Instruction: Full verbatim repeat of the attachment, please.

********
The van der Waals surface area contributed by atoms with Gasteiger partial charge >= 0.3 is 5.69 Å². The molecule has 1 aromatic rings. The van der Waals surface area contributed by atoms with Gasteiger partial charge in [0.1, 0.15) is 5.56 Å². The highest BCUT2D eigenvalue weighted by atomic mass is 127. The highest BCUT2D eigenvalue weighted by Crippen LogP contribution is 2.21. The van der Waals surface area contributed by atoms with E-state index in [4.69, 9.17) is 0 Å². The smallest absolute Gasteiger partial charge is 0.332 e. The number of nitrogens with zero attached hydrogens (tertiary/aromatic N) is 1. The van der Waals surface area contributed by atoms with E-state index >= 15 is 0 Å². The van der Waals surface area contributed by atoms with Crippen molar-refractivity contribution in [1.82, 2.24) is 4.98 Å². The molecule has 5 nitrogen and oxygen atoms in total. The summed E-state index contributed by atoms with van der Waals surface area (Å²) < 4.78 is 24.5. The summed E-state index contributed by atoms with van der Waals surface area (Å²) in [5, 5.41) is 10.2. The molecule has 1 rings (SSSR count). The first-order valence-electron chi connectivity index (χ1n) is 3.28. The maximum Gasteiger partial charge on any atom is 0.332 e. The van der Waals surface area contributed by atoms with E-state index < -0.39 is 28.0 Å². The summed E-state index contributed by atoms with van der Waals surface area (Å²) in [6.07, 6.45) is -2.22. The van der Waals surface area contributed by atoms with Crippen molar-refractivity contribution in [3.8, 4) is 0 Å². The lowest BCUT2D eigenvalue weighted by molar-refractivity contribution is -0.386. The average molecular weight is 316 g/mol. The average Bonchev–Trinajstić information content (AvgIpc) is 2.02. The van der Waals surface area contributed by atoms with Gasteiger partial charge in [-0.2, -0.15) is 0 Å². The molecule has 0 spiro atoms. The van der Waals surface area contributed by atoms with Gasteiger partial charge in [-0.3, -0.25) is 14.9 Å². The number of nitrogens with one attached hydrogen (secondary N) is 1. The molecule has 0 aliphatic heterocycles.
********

The van der Waals surface area contributed by atoms with Gasteiger partial charge >= 0.3 is 5.69 Å². The molecule has 1 aromatic rings. The van der Waals surface area contributed by atoms with Gasteiger partial charge in [0.1, 0.15) is 5.56 Å². The highest BCUT2D eigenvalue weighted by atomic mass is 127. The highest BCUT2D eigenvalue weighted by Crippen LogP contribution is 2.21. The van der Waals surface area contributed by atoms with E-state index in [4.69, 9.17) is 0 Å². The smallest absolute Gasteiger partial charge is 0.332 e. The number of nitrogens with zero attached hydrogens (tertiary/aromatic N) is 1. The van der Waals surface area contributed by atoms with E-state index >= 15 is 0 Å². The van der Waals surface area contributed by atoms with Crippen molar-refractivity contribution in [1.82, 2.24) is 4.98 Å². The molecule has 5 nitrogen and oxygen atoms in total. The summed E-state index contributed by atoms with van der Waals surface area (Å²) < 4.78 is 24.5. The summed E-state index contributed by atoms with van der Waals surface area (Å²) in [5, 5.41) is 10.2. The molecule has 1 rings (SSSR count). The first-order valence-electron chi connectivity index (χ1n) is 3.28. The maximum Gasteiger partial charge on any atom is 0.332 e. The van der Waals surface area contributed by atoms with E-state index < -0.39 is 28.0 Å². The summed E-state index contributed by atoms with van der Waals surface area (Å²) in [6.07, 6.45) is -2.22. The van der Waals surface area contributed by atoms with Crippen molar-refractivity contribution in [3.8, 4) is 0 Å². The lowest BCUT2D eigenvalue weighted by molar-refractivity contribution is -0.386. The average molecular weight is 316 g/mol. The average Bonchev–Trinajstić information content (AvgIpc) is 2.02. The van der Waals surface area contributed by atoms with Gasteiger partial charge in [-0.2, -0.15) is 0 Å². The molecule has 0 spiro atoms. The van der Waals surface area contributed by atoms with Gasteiger partial charge in [-0.3, -0.25) is 14.9 Å². The number of nitrogens with one attached hydrogen (secondary N) is 1. The molecule has 0 aliphatic heterocycles.